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Our Winter Art Show

May 2024
1min read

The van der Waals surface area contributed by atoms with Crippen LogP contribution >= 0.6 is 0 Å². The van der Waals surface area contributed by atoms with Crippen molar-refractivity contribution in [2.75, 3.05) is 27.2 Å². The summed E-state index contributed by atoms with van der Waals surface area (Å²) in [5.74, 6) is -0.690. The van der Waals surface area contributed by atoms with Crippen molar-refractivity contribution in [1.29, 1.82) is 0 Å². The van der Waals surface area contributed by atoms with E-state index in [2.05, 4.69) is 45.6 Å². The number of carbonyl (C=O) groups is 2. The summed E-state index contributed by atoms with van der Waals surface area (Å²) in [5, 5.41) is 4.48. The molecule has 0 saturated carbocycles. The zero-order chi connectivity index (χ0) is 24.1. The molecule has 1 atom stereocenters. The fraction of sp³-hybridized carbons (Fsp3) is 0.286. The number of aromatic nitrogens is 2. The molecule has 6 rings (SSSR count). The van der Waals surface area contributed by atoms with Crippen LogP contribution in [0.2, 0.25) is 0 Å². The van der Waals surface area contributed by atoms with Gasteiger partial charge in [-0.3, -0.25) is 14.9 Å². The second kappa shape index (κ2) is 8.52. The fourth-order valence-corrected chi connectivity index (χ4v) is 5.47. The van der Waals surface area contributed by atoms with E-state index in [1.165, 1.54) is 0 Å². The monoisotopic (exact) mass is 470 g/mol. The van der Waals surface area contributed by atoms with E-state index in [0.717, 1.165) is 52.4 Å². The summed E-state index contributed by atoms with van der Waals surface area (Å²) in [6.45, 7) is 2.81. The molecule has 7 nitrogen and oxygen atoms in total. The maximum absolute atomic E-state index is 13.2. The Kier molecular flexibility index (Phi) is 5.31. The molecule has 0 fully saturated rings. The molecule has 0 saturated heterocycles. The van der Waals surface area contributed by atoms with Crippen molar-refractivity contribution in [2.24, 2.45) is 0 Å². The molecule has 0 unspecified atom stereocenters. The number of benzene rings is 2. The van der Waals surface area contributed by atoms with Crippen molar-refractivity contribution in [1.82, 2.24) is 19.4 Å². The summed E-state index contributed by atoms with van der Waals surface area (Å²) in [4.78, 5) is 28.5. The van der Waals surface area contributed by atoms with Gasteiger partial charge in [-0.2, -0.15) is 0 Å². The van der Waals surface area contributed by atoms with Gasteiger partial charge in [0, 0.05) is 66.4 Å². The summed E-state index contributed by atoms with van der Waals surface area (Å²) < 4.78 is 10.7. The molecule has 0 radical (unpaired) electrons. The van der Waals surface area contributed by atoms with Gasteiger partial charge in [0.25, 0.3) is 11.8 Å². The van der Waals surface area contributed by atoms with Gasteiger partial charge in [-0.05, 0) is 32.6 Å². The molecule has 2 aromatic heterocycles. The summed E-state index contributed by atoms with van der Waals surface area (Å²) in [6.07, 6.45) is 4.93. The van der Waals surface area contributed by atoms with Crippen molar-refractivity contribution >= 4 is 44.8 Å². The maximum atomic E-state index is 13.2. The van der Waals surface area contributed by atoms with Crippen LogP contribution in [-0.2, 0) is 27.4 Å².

The city of Brooklyn had already surrendered its autonomy to become a borough of Greater New York when Paul Cornoyer painted this muted downtown scene (right) in the early 1900s, but its citizens still tended to see it as an independent entity—as, indeed, they do today. With the opening of the bridge in the 1880s, the population had grown to seven hundred thousand, and despite its raucous neighbor across the river, Brooklyn was a very substantial town in its own right, as Cornoyer’s painting suggests. The artist was born in Missouri in 1864, studied in Paris, and there learned to love both impressionism and noble urban spaces. He eventually settled in New York City, and although he could produce a pretty landscape when he wanted to, his reputation rests on his city scenes.

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